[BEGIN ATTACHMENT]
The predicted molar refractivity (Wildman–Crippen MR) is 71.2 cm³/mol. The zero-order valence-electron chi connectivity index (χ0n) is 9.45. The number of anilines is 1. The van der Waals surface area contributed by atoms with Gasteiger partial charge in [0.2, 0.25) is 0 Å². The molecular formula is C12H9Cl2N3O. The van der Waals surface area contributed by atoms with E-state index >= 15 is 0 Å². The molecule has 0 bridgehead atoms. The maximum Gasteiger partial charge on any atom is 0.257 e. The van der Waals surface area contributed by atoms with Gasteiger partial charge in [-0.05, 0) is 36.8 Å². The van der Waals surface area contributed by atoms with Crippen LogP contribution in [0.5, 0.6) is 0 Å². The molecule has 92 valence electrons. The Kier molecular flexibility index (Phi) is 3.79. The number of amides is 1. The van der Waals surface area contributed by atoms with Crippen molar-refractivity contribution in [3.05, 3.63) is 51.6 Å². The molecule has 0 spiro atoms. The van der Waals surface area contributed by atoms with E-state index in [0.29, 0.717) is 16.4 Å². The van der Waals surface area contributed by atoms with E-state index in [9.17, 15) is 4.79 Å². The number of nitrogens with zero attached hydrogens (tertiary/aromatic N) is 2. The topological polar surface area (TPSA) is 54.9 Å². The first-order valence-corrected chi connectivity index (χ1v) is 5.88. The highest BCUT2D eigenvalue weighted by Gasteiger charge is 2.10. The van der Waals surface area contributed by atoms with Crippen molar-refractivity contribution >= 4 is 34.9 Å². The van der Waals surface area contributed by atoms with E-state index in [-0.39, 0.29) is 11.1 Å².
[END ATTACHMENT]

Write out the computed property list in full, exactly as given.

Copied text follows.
The predicted molar refractivity (Wildman–Crippen MR) is 71.2 cm³/mol. The zero-order valence-electron chi connectivity index (χ0n) is 9.45. The number of anilines is 1. The van der Waals surface area contributed by atoms with Gasteiger partial charge in [0.2, 0.25) is 0 Å². The molecular formula is C12H9Cl2N3O. The van der Waals surface area contributed by atoms with E-state index >= 15 is 0 Å². The molecule has 0 bridgehead atoms. The maximum Gasteiger partial charge on any atom is 0.257 e. The van der Waals surface area contributed by atoms with Gasteiger partial charge in [-0.05, 0) is 36.8 Å². The van der Waals surface area contributed by atoms with Crippen LogP contribution in [0.5, 0.6) is 0 Å². The molecule has 92 valence electrons. The Kier molecular flexibility index (Phi) is 3.79. The number of amides is 1. The van der Waals surface area contributed by atoms with Crippen molar-refractivity contribution in [3.05, 3.63) is 51.6 Å². The molecule has 0 spiro atoms. The van der Waals surface area contributed by atoms with E-state index in [0.29, 0.717) is 16.4 Å². The van der Waals surface area contributed by atoms with E-state index in [9.17, 15) is 4.79 Å². The number of nitrogens with zero attached hydrogens (tertiary/aromatic N) is 2. The topological polar surface area (TPSA) is 54.9 Å². The first-order valence-corrected chi connectivity index (χ1v) is 5.88. The highest BCUT2D eigenvalue weighted by Gasteiger charge is 2.10. The van der Waals surface area contributed by atoms with Crippen molar-refractivity contribution >= 4 is 34.9 Å². The van der Waals surface area contributed by atoms with E-state index in [-0.39, 0.29) is 11.1 Å².